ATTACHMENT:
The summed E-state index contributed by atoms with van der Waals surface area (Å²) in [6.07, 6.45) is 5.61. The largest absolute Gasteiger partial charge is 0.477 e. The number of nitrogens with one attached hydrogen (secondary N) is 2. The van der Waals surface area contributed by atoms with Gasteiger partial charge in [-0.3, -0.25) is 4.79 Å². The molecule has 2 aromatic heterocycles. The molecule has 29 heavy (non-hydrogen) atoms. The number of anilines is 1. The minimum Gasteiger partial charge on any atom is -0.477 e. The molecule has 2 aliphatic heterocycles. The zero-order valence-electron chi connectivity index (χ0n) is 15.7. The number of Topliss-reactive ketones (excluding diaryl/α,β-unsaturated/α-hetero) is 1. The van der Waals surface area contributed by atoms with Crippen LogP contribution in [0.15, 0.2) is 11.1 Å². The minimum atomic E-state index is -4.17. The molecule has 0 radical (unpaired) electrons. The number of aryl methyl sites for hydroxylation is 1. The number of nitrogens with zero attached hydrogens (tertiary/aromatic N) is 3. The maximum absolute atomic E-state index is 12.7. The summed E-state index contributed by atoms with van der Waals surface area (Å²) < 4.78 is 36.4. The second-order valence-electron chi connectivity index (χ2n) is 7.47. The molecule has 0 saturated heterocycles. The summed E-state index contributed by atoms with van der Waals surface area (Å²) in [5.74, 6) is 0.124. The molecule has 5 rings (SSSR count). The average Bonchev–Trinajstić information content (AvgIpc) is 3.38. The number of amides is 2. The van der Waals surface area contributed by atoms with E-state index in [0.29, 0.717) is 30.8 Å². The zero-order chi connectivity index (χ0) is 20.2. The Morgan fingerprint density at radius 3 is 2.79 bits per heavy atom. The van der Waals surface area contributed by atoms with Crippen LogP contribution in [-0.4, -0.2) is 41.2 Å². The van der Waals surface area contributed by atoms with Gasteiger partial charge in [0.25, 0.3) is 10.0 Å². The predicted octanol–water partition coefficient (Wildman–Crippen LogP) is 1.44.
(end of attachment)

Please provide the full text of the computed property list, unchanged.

The summed E-state index contributed by atoms with van der Waals surface area (Å²) in [6.07, 6.45) is 5.61. The largest absolute Gasteiger partial charge is 0.477 e. The number of nitrogens with one attached hydrogen (secondary N) is 2. The van der Waals surface area contributed by atoms with Gasteiger partial charge in [-0.3, -0.25) is 4.79 Å². The molecule has 2 aromatic heterocycles. The molecule has 29 heavy (non-hydrogen) atoms. The number of anilines is 1. The minimum Gasteiger partial charge on any atom is -0.477 e. The molecule has 2 aliphatic heterocycles. The zero-order valence-electron chi connectivity index (χ0n) is 15.7. The number of Topliss-reactive ketones (excluding diaryl/α,β-unsaturated/α-hetero) is 1. The van der Waals surface area contributed by atoms with Crippen LogP contribution in [0.15, 0.2) is 11.1 Å². The minimum atomic E-state index is -4.17. The molecule has 0 radical (unpaired) electrons. The number of aryl methyl sites for hydroxylation is 1. The number of nitrogens with zero attached hydrogens (tertiary/aromatic N) is 3. The maximum absolute atomic E-state index is 12.7. The summed E-state index contributed by atoms with van der Waals surface area (Å²) < 4.78 is 36.4. The second-order valence-electron chi connectivity index (χ2n) is 7.47. The molecule has 0 saturated heterocycles. The summed E-state index contributed by atoms with van der Waals surface area (Å²) in [5.74, 6) is 0.124. The molecule has 5 rings (SSSR count). The average Bonchev–Trinajstić information content (AvgIpc) is 3.38. The number of amides is 2. The van der Waals surface area contributed by atoms with E-state index in [0.29, 0.717) is 30.8 Å². The zero-order chi connectivity index (χ0) is 20.2. The Morgan fingerprint density at radius 3 is 2.79 bits per heavy atom. The van der Waals surface area contributed by atoms with Crippen LogP contribution in [-0.4, -0.2) is 41.2 Å². The van der Waals surface area contributed by atoms with Gasteiger partial charge in [0.25, 0.3) is 10.0 Å². The predicted octanol–water partition coefficient (Wildman–Crippen LogP) is 1.44.